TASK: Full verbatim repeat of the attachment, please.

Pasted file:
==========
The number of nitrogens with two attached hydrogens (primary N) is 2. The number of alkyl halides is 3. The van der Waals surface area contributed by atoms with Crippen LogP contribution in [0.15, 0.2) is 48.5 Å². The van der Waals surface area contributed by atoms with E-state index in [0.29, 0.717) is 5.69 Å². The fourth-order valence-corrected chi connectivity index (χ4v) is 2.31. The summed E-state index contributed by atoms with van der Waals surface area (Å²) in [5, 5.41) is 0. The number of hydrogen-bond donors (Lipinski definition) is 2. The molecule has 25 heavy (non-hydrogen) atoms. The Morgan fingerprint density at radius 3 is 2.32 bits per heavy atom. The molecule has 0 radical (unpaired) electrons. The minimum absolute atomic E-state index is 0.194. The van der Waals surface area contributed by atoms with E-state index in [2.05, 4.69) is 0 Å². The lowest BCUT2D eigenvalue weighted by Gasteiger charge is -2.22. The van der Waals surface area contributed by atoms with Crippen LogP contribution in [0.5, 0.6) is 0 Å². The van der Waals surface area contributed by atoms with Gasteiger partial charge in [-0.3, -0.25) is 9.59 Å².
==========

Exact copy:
The number of nitrogens with two attached hydrogens (primary N) is 2. The number of alkyl halides is 3. The van der Waals surface area contributed by atoms with Crippen LogP contribution in [0.15, 0.2) is 48.5 Å². The van der Waals surface area contributed by atoms with E-state index in [0.29, 0.717) is 5.69 Å². The fourth-order valence-corrected chi connectivity index (χ4v) is 2.31. The summed E-state index contributed by atoms with van der Waals surface area (Å²) in [5, 5.41) is 0. The number of hydrogen-bond donors (Lipinski definition) is 2. The molecule has 25 heavy (non-hydrogen) atoms. The Morgan fingerprint density at radius 3 is 2.32 bits per heavy atom. The molecule has 0 radical (unpaired) electrons. The minimum absolute atomic E-state index is 0.194. The van der Waals surface area contributed by atoms with E-state index in [2.05, 4.69) is 0 Å². The lowest BCUT2D eigenvalue weighted by Gasteiger charge is -2.22. The van der Waals surface area contributed by atoms with Crippen LogP contribution in [0.5, 0.6) is 0 Å². The van der Waals surface area contributed by atoms with Gasteiger partial charge in [-0.3, -0.25) is 9.59 Å².